In 2011, the Supreme Court of the U.S. Virgin Islands decided Banks v. International Rental & Leasing Corp. and, with that decision, introduced a new era in Virgin Islands jurisprudence that embraced a much more active role for Virgin Islands courts and a correspondingly diminished role for the American Law Institute’s restatements. This Essay examines what I will call “second-generation” decisions referencing Banks with the goal of determining whether Banks and its progeny have met, or are at least in the process of meeting, “the goal of establishing ‘an indigenous Virgin Islands jurisprudence’” set by the Banks court. Ultimately, this Essay concludes that this question has now been answered in the affirmative, and strongly so.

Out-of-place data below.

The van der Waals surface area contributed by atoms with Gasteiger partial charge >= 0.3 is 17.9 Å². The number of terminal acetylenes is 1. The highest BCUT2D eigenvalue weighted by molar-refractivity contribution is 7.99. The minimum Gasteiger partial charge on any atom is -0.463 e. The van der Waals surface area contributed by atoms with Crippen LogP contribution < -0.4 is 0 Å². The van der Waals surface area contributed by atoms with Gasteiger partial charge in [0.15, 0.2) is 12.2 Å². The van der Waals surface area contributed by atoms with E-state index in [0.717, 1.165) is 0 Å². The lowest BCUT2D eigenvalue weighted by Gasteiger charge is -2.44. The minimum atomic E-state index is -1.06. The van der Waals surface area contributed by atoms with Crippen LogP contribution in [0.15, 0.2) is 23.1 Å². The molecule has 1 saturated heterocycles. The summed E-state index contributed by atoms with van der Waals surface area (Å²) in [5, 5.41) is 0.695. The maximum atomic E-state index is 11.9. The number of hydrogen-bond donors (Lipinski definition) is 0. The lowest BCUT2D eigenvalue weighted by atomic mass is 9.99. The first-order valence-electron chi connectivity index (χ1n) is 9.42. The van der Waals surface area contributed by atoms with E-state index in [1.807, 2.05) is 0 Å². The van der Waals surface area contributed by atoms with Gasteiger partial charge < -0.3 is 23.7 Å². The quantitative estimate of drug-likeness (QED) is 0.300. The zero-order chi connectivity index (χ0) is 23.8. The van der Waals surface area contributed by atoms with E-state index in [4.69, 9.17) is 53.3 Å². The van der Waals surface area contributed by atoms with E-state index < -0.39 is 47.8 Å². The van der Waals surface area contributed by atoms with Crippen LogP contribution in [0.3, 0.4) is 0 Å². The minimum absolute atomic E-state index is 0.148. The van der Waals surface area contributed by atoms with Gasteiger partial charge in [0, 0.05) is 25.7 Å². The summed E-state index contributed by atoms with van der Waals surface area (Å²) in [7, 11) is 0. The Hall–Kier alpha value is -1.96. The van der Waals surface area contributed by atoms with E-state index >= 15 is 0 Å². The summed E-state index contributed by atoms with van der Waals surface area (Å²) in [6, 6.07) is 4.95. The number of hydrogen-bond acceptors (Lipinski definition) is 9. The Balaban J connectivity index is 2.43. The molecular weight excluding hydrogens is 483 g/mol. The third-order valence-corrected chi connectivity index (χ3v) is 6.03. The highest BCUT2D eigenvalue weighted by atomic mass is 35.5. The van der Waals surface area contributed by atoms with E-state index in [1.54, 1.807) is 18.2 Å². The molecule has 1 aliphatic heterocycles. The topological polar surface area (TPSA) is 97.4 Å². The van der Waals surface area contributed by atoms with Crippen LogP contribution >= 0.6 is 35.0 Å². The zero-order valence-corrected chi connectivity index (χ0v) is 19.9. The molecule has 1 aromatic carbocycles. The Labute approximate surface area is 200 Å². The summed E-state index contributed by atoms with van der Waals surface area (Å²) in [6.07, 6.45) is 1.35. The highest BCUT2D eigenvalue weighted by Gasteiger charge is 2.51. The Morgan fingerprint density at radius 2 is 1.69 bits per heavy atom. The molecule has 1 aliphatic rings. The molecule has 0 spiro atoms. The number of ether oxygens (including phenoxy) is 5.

In reaching this conclusion, this Essay opens by tracking Virgin Islands courts’ increased willingness to reject and modify restatement rules, increasingly clear treatment of the restatements as secondary sources, and increased willingness to adopt minority rules when doing so is the best fit for the Virgin Islands. It continues by exploring several changes in the Banks analysis over time, several reasons why courts may decline to do a Banks analysis, and several cases that demonstrate that Banks’s meaning continues to evolve.